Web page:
Now Available – The 2nd Edition of The Tailwheel Conversion Handbook
Welcome to the 2nd Edition
The Tailwheel Conversion Handbook is a primary source of ground school information for pilots interested in learning to fly tailwheel aircraft in the Citabria 7ECA. Based on recent experiences providing ground briefings, check rides, and tailwheel conversion training, minor changes have been made throughout to improve the quality of this handbook.
In the United Kingdom, the United States, and a number of other countries pilots are required to have a tailwheel rating to fly as pilot in command (PIC) of an aircraft with conventional landing gear. In Canada, there is no rating for acting as PIC of a tailwheel aircraft. However, to safely fly a tailwheel aircraft, pilots should learn the ground school material and receive training from a qualified flight instructor or commercial pilot before attempting solo flight in the aircraft.
Most aircraft today have a nose wheel (tricycle gear configuration) rather than a tail wheel (conventional gear configuration). The tricycle gear configuration does have certain advantages over conventional gear. With tricycle gear nose-over tendencies and ground looping hazards are greatly reduced. The visibility, when taxiing, is much better in a nose wheel aircraft and you have better maneuverability on the ground under windy conditions because of the negative angle of attack of the wings. It is easier and faster for a new flyer to learn to maneuver an aircraft with a nose wheel on the ground.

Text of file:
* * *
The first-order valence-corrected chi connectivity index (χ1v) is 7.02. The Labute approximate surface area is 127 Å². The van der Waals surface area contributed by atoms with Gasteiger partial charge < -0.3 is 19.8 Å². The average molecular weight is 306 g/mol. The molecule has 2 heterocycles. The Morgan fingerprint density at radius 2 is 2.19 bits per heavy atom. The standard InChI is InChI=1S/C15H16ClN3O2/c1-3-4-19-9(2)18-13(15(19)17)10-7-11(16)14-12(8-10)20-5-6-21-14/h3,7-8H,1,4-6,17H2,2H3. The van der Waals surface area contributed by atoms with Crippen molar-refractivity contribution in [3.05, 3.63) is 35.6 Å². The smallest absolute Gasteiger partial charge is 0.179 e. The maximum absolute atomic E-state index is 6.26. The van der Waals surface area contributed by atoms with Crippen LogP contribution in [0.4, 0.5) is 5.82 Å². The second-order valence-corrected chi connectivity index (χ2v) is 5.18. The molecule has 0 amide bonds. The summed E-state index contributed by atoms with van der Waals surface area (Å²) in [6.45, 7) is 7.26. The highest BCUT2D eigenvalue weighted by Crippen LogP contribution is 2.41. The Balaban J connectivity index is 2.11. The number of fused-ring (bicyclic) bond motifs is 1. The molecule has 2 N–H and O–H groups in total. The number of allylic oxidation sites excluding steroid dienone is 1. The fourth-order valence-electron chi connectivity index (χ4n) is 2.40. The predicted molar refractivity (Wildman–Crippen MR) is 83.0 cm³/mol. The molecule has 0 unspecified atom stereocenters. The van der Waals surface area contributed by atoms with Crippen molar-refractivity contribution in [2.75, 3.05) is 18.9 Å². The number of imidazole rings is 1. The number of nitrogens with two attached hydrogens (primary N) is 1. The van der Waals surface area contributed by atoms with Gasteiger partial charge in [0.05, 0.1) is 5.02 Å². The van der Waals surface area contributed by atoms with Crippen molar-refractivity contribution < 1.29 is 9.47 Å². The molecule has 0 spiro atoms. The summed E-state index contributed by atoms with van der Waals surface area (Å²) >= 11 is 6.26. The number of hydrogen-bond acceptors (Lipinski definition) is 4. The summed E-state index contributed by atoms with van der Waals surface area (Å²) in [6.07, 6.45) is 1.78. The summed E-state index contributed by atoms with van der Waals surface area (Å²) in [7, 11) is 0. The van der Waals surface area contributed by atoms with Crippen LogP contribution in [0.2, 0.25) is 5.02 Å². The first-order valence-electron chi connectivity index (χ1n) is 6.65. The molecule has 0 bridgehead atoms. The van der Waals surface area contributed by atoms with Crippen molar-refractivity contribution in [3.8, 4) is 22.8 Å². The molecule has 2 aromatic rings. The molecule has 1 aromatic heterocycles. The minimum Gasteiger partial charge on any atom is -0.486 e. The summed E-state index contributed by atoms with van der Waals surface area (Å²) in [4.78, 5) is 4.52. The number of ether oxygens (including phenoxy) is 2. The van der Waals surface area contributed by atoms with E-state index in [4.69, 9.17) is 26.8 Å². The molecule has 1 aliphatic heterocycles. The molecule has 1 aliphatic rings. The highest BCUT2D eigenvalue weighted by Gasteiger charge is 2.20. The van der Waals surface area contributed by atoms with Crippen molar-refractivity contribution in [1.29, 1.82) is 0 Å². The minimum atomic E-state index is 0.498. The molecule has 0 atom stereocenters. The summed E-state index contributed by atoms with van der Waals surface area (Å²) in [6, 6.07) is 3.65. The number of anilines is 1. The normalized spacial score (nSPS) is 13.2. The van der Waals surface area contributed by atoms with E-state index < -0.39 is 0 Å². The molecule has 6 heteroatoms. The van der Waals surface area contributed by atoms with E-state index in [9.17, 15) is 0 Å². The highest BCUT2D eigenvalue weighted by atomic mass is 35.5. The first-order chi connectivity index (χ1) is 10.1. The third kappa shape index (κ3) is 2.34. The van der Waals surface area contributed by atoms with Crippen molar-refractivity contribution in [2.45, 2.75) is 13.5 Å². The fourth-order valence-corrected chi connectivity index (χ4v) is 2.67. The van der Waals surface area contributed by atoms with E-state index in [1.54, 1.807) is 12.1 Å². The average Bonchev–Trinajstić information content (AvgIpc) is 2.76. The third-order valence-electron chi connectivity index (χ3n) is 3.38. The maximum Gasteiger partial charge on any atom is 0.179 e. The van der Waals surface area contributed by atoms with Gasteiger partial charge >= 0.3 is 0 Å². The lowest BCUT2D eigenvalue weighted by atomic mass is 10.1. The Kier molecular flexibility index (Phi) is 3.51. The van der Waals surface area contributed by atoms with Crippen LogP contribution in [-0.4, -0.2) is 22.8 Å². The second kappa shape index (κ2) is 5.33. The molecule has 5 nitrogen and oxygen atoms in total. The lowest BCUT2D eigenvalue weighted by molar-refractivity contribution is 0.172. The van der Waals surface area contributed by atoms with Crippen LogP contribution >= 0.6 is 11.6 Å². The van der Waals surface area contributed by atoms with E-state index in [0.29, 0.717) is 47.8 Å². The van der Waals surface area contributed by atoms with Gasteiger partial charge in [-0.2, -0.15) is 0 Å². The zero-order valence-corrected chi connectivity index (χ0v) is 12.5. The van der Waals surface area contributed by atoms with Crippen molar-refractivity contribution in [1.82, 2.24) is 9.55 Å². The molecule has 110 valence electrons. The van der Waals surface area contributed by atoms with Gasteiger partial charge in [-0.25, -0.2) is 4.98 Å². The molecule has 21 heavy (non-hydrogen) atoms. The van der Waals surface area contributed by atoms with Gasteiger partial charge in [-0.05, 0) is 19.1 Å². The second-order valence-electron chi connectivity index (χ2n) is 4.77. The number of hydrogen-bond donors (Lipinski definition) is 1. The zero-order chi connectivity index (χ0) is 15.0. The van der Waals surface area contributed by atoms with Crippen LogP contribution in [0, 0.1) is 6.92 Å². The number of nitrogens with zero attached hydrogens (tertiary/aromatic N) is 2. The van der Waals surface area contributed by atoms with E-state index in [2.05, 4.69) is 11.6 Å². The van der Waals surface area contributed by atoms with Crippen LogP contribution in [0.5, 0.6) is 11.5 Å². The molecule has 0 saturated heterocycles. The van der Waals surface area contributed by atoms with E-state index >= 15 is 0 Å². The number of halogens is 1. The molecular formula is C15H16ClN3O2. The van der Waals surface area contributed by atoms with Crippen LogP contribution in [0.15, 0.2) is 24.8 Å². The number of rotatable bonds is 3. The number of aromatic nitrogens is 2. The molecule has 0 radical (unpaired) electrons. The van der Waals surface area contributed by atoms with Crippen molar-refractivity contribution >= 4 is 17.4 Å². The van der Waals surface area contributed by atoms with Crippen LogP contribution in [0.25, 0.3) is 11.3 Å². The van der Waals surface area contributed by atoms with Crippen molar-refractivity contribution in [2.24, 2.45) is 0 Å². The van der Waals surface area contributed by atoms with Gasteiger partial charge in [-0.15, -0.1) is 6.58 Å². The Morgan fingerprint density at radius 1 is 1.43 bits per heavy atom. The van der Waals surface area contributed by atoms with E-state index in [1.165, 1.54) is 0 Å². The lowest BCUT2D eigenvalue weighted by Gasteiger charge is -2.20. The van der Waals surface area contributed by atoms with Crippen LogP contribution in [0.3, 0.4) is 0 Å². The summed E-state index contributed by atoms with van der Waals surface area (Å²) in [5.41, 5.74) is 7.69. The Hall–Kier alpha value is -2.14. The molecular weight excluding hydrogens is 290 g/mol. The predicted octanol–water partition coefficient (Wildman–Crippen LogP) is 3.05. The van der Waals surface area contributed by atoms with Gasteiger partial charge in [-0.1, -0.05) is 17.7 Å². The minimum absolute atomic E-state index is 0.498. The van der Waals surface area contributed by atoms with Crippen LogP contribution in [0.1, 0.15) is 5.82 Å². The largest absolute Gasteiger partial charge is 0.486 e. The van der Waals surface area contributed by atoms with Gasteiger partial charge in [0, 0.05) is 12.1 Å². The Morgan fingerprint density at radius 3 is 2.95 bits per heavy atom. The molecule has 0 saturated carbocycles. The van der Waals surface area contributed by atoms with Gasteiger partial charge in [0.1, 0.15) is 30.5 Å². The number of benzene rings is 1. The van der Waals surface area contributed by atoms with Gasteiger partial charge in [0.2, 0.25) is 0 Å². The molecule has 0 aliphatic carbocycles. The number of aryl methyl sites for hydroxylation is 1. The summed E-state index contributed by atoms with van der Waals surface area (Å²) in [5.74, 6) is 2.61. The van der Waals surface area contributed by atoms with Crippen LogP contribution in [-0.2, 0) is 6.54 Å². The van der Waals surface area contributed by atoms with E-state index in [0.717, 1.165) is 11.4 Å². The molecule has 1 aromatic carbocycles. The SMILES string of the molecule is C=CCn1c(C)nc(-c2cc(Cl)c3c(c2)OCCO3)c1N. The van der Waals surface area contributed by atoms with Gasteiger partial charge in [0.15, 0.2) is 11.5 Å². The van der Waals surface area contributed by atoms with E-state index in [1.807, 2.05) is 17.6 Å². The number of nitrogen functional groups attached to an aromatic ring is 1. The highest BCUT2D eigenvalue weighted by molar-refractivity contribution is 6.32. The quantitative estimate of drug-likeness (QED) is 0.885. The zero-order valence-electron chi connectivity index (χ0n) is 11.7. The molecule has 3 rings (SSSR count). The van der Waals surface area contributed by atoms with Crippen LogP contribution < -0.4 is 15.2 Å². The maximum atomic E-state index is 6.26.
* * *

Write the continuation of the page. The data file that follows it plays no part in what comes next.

Of course tailwheel aircraft have advantages as well. While airborne there is less parasitic drag than a nose wheel aircraft because a tail wheel is smaller and not directly in the airflow. Additionally, a tail wheel tire is less expensive to purchase and maintain than a nose wheel. Tailwheel aircraft handle rough fields much better since the main gear takes the bulk of the load and the shock when rolling over bumps on the ground whereas with tricycle gear the nose wheel hits the bumps first. Tailwheels will easily absorb bumps that can damage a nose wheel. Most importantly, you will improve your flying skills and become a safer pilot by learning to fly tailwheel aircraft.
About the Author
David LeFrançois is the President and Operations Manager of the Beyond Blue Aerospace Corporation. David has been a licensed pilot since 1991 and holds a commercial pilot license to fly single and multi-engine aircraft (land and sea). He is an electro mechanical engineering technician, a computer scientist, a Professional Engineer, and holds several patents. David received a Master of Science degree in Space Studies from the University of North Dakota’s School of Aerospace Sciences and is a member of the Experimental Aircraft Association, active in composite aircraft construction. David initially published The Tailwheel Conversion Handbook in 2016 and he is also the author of The Suborbital Pilot’s Ground School Manual.